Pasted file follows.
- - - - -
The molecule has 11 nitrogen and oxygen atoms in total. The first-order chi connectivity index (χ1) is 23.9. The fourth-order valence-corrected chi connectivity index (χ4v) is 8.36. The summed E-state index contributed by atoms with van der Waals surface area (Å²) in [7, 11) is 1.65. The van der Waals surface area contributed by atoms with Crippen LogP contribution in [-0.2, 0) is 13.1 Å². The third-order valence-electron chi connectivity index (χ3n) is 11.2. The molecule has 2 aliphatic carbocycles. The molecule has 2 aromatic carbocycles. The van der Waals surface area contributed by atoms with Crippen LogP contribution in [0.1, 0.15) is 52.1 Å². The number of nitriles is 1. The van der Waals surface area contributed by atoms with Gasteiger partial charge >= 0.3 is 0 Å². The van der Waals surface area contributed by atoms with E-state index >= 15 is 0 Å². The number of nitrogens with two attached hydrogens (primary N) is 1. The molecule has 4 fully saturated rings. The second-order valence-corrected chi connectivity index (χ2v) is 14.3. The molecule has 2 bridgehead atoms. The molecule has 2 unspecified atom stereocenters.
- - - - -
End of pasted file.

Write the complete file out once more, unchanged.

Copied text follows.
The molecule has 11 nitrogen and oxygen atoms in total. The first-order chi connectivity index (χ1) is 23.9. The fourth-order valence-corrected chi connectivity index (χ4v) is 8.36. The summed E-state index contributed by atoms with van der Waals surface area (Å²) in [7, 11) is 1.65. The van der Waals surface area contributed by atoms with Crippen LogP contribution in [-0.2, 0) is 13.1 Å². The third-order valence-electron chi connectivity index (χ3n) is 11.2. The molecule has 2 aliphatic carbocycles. The molecule has 2 aromatic carbocycles. The van der Waals surface area contributed by atoms with Crippen LogP contribution in [0.1, 0.15) is 52.1 Å². The number of nitriles is 1. The van der Waals surface area contributed by atoms with Gasteiger partial charge >= 0.3 is 0 Å². The van der Waals surface area contributed by atoms with E-state index >= 15 is 0 Å². The number of nitrogens with two attached hydrogens (primary N) is 1. The molecule has 4 fully saturated rings. The second-order valence-corrected chi connectivity index (χ2v) is 14.3. The molecule has 2 bridgehead atoms. The molecule has 2 unspecified atom stereocenters.